.Wants an end to 100% examination of cargo
A former president of Association of Nigeria Licensed Customs Agents (ANLCA), Prince Olayiwola Shittu has said that the continuous delay by the Nigeria Customs Service to procure and install scanners at the ports has negative implications for the Presidential Ease of Doing Business initiative and efforts aimed at improving efficiency port operations.
In this wise, I urge the Nigerian government and appropriate agencies in the maritime sector to follow the footsteps of other countries that have implemented the system successfully to enable swift movement of goods and services.
He said most of the challenges stifling trade facilitation and compounding the cargo clearing process in Nigeria stem from the absence of a National Single Window platform to streamline processes and enhance efficiency.
“It is also appalling that among our neighbours in the West and Central Africa region, Nigeria is one of the few countries that do not operate the platform.
“When Single Window was established at the Cotonou Port, it reduced cargo delivery time from 40days to less than 10days. It increased government revenue by more than 39 per cent. In terms of truck transit down to port they gained 23 per cent of the time.
“Therefore, the implementation of a National Single Window will significantly improve cargo turnaround time at our ports, promote efficiency and transparency, and enhance Nigerian ports’ competitiveness in the West African region,” Shittu stated.
According to him, the 2018 report by the United Nations Conference on Trade and Development (UNCTAD), which revealed that cargo dwell time exceeded 20 days in average for most ports in Africa, particularly in Nigeria, means that the Nigerian seaports inefficient.
He said that will bring an added burden on business when compared to other regions in the world, as businesses relying on timely shipments are less likely to develop in such an environment, saying local importers need to integrate higher storage and inventory costs. “Global best practices ensure that any port that fails to achieve 24-hour operations would lose its international competitiveness and Nigerian ports have already lost a significant portion of the cargoes destined for the region to our neighbours’ more efficient ports.”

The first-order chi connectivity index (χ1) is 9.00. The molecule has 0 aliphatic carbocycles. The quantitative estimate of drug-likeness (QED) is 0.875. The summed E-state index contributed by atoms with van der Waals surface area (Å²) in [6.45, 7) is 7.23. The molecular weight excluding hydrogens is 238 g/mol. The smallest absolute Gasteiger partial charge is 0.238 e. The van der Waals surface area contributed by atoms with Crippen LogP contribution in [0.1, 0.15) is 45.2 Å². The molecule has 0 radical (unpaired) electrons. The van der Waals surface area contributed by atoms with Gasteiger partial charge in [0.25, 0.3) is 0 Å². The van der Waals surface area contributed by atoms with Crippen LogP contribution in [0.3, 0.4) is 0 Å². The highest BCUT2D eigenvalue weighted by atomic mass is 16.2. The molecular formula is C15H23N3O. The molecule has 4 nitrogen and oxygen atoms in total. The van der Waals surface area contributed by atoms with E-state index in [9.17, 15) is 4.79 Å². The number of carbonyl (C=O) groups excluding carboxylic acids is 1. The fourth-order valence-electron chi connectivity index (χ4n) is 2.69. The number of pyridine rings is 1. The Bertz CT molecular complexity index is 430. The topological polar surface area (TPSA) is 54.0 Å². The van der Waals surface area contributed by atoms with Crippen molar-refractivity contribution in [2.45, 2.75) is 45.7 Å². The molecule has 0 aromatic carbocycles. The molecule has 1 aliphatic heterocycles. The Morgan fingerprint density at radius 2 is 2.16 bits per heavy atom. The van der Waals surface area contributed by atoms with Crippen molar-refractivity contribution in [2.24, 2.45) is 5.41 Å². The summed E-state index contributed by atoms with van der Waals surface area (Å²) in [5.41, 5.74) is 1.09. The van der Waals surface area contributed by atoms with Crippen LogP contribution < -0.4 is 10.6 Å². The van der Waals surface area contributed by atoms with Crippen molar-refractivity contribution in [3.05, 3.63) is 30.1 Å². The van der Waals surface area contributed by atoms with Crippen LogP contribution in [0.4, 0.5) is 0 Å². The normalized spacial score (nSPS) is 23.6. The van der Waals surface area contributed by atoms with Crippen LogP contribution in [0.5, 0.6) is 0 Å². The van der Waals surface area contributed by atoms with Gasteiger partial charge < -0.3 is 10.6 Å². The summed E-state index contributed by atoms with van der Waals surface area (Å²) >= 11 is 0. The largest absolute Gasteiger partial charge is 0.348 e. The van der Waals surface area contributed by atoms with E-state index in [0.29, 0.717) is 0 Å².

He called all government agencies involved in the cargo evacuation process to formulate and implement policies that ensure 24 hour port operation.
“For this to happen, cargo examination which is presently being conducted 100 per cent manually due to non-functional scanners must be automated. I am a strong advocate of allowing the terminal operators to procure and install scanners as they are better suited to ensure the efficient management of the facilities.”
He said all port access roads leading to Nigeria’s busiest ports around the country are in a sorry state, adding that the access roads to Nigerian ports have been overwhelmed by population growth and stagnancy in upgrading port systems, structures, and infrastructure built over two decades ago.
As part of solution, he called for the establishment of an automated Truck Call-Up System and urge the Federal Government to adopt a pragmatic approach to the total implementation of the proposed intermodal transportation system to ease evacuation of cargo from the ports, and also to pay special attention on water cargo transportation by barges.
“I also support efforts by the Nigerian Shippers’ Council to develop a partnership with the World Bank aimed at finding a sustainable solution to the persistent traffic caused by bad roads and congestion in Lagos, by introducing a modern traffic management system,” he said